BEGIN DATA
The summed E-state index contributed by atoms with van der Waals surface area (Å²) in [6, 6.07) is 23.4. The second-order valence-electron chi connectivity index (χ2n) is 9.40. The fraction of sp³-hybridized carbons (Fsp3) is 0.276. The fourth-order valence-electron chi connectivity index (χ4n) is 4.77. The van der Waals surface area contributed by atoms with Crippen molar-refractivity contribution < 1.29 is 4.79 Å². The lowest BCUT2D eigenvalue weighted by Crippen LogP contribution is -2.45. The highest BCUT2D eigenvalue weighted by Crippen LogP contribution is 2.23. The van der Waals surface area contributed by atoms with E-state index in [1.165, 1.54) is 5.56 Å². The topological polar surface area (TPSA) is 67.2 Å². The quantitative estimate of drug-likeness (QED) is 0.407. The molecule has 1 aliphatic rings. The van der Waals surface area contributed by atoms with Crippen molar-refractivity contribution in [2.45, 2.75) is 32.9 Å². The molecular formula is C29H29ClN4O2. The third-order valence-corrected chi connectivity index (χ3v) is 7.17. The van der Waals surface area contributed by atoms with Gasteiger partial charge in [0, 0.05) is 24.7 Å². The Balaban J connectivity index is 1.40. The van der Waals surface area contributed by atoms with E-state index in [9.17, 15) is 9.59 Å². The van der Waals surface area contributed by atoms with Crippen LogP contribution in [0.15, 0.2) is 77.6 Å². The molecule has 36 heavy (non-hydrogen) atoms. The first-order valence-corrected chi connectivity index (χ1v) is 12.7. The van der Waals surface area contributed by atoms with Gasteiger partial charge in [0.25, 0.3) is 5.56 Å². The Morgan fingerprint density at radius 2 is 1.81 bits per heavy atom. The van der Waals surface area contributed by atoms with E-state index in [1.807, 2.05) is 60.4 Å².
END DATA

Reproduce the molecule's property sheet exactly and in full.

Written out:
The summed E-state index contributed by atoms with van der Waals surface area (Å²) in [6, 6.07) is 23.4. The second-order valence-electron chi connectivity index (χ2n) is 9.40. The fraction of sp³-hybridized carbons (Fsp3) is 0.276. The fourth-order valence-electron chi connectivity index (χ4n) is 4.77. The van der Waals surface area contributed by atoms with Crippen molar-refractivity contribution < 1.29 is 4.79 Å². The lowest BCUT2D eigenvalue weighted by Crippen LogP contribution is -2.45. The highest BCUT2D eigenvalue weighted by Crippen LogP contribution is 2.23. The van der Waals surface area contributed by atoms with E-state index in [1.165, 1.54) is 5.56 Å². The topological polar surface area (TPSA) is 67.2 Å². The quantitative estimate of drug-likeness (QED) is 0.407. The molecule has 1 aliphatic rings. The van der Waals surface area contributed by atoms with Crippen molar-refractivity contribution in [2.45, 2.75) is 32.9 Å². The molecular formula is C29H29ClN4O2. The third-order valence-corrected chi connectivity index (χ3v) is 7.17. The van der Waals surface area contributed by atoms with Gasteiger partial charge in [0, 0.05) is 24.7 Å². The Balaban J connectivity index is 1.40. The van der Waals surface area contributed by atoms with E-state index in [9.17, 15) is 9.59 Å². The van der Waals surface area contributed by atoms with Crippen LogP contribution in [0.15, 0.2) is 77.6 Å². The molecule has 36 heavy (non-hydrogen) atoms. The first-order valence-corrected chi connectivity index (χ1v) is 12.7. The van der Waals surface area contributed by atoms with Gasteiger partial charge in [0.25, 0.3) is 5.56 Å². The Morgan fingerprint density at radius 2 is 1.81 bits per heavy atom. The van der Waals surface area contributed by atoms with E-state index in [1.807, 2.05) is 60.4 Å².